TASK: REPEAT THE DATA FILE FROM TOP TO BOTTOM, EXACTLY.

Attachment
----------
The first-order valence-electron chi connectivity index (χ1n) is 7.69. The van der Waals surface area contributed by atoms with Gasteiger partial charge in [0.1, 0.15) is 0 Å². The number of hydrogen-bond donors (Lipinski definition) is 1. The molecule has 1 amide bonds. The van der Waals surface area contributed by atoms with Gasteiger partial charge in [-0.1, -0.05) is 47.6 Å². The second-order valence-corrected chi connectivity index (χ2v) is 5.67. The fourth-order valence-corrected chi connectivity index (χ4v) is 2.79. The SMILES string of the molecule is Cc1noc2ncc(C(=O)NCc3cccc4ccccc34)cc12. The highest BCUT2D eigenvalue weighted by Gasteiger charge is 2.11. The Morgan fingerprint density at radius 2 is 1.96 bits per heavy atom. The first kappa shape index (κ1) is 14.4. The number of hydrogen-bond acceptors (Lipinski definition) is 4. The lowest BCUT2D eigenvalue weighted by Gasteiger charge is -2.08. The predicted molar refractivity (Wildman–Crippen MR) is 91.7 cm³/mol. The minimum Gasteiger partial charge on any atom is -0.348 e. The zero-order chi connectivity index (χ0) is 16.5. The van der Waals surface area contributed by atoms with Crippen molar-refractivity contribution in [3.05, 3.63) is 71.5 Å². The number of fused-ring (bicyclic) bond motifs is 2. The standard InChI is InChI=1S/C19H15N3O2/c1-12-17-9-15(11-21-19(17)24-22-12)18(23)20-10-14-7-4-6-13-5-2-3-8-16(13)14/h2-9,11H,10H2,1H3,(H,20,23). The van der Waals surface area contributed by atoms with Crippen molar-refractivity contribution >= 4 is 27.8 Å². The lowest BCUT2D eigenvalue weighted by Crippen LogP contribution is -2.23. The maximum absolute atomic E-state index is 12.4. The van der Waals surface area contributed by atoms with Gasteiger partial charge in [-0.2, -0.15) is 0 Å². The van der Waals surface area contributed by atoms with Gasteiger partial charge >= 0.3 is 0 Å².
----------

The first-order valence-electron chi connectivity index (χ1n) is 7.69. The van der Waals surface area contributed by atoms with Gasteiger partial charge in [0.1, 0.15) is 0 Å². The number of hydrogen-bond donors (Lipinski definition) is 1. The molecule has 1 amide bonds. The van der Waals surface area contributed by atoms with Gasteiger partial charge in [-0.1, -0.05) is 47.6 Å². The second-order valence-corrected chi connectivity index (χ2v) is 5.67. The fourth-order valence-corrected chi connectivity index (χ4v) is 2.79. The SMILES string of the molecule is Cc1noc2ncc(C(=O)NCc3cccc4ccccc34)cc12. The highest BCUT2D eigenvalue weighted by Gasteiger charge is 2.11. The Morgan fingerprint density at radius 2 is 1.96 bits per heavy atom. The first kappa shape index (κ1) is 14.4. The number of hydrogen-bond acceptors (Lipinski definition) is 4. The lowest BCUT2D eigenvalue weighted by Gasteiger charge is -2.08. The predicted molar refractivity (Wildman–Crippen MR) is 91.7 cm³/mol. The minimum Gasteiger partial charge on any atom is -0.348 e. The zero-order chi connectivity index (χ0) is 16.5. The van der Waals surface area contributed by atoms with Crippen molar-refractivity contribution in [3.05, 3.63) is 71.5 Å². The number of fused-ring (bicyclic) bond motifs is 2. The standard InChI is InChI=1S/C19H15N3O2/c1-12-17-9-15(11-21-19(17)24-22-12)18(23)20-10-14-7-4-6-13-5-2-3-8-16(13)14/h2-9,11H,10H2,1H3,(H,20,23). The van der Waals surface area contributed by atoms with Crippen molar-refractivity contribution >= 4 is 27.8 Å². The lowest BCUT2D eigenvalue weighted by Crippen LogP contribution is -2.23. The maximum absolute atomic E-state index is 12.4. The van der Waals surface area contributed by atoms with Gasteiger partial charge in [-0.2, -0.15) is 0 Å². The van der Waals surface area contributed by atoms with Gasteiger partial charge >= 0.3 is 0 Å².